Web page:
These provisions were enacted to minimise any additional disputes and satellite litigation relating to adverse cost orders in legal proceedings where one or more parties may have CFAs in place. For example, these provisions would eliminate the situation where parties in an arbitration disagree on whether an arbitral tribunal has the power to award the “uplift fee” of a winning party in an adverse cost order. These provisions are sensible and are similar to the regime in England & Wales and the proposed outcome-related fee structures (ORFS) regime in Hong Kong.5
Singapore’s CFA regime is a sensible one. It would enhance access to justice, in particular, for parties who may have a meritorious claim but are experiencing cash-flow difficulties due to the pandemic. Moreover, the framework would level the playing field for Singapore lawyers, vis-à-vis their counterparts in other jurisdictions such as England & Wales and Australia, who are already able to offer such agreements. In this respect, Singapore’s CFA regime has finally caught up with England & Wales and Australia where CFAs have been legal since the 1990s.6
How is Singapore’s CFA regime different from other common law jurisdictions?
By way of comparison, the Hong Kong Law Reform Commission published a detailed report in December 2021 recommending that lawyers practising in Hong Kong be allowed to use ORFS for arbitrations, administered or ad hoc, seated in or outside of Hong Kong, emergency arbitrator proceedings, as well as court and mediation proceedings under Hong Kong’s Arbitration Ordinance.7 At the time of writing, those recommendations have yet to be crystallised into draft legislation.
CFAs as well as contingency fee agreements are presently prohibited in India under Rule 20, Chapter II, Part VI, Bar Council of India Rules on Professional Conduct.8 Indian lawyers practising in India are therefore not be able to offer CFAs in international arbitrations or domestic litigation.
Despite the Amendments, the Singapore CFA regime is still more restrictive than England & Wales, Australia and the proposed regime in Hong Kong in two key aspects, namely:
(a) the continued prohibition of contingency fee agreements; and
(b) the comparatively limited applicability of CFAs.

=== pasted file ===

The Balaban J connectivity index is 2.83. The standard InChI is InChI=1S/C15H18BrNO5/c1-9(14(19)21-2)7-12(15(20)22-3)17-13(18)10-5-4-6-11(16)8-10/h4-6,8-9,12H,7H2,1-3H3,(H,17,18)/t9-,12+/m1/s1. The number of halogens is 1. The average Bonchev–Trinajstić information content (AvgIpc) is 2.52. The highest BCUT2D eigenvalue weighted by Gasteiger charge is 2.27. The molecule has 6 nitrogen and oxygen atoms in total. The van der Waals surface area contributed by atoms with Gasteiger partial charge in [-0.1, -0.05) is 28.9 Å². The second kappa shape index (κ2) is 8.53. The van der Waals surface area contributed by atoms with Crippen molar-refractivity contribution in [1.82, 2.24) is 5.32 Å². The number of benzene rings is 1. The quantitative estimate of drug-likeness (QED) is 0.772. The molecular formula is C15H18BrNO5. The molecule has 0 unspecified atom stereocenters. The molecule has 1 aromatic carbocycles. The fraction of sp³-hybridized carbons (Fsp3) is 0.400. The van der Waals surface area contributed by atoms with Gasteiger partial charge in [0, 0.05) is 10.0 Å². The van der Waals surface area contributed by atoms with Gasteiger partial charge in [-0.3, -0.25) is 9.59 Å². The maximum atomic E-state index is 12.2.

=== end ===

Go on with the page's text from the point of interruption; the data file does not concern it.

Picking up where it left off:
Contingency fee agreements have been permitted in England & Wales since 2013.9 Additionally, unlike the anticipated position in Singapore, CFAs (and contingency fee agreements) are permitted in most legal proceedings in England & Wales (including litigation), with limited exceptions, such as criminal and family proceedings.10 Similarly, CFAs are also permitted in most legal proceedings in Australia (including litigation), with limited exceptions, such as criminal and family proceedings.11 However, whilst contingency fee agreements remain illegal in most Australian states, there have been some developments in Victoria allowing for claimants in class action proceedings to apply to the Victoria Supreme Court for an order allowing lawyers to utilise contingency fee agreements, although the Victoria Supreme Court has denied one of the first applications for such an agreement.12 Lastly, the proposed ORFS regime in Hong Kong is wide enough to cover contingency fee agreements.13
As with the introduction of third party funding in Singapore, the implementation of the CFA regime in Singapore and any expansion as to its scope is likely to be incremental and dependent on the take-up of CFAs and the viability of the accompanying safeguards to protect clients from the potential abuse of CFAs. The availability of CFAs in Singapore may prove to be beneficial for corporate clients pursuing high stakes claims and would be a way in which lawyers can align with the clients’ commercial objectives and share in the upside of a successful outcome.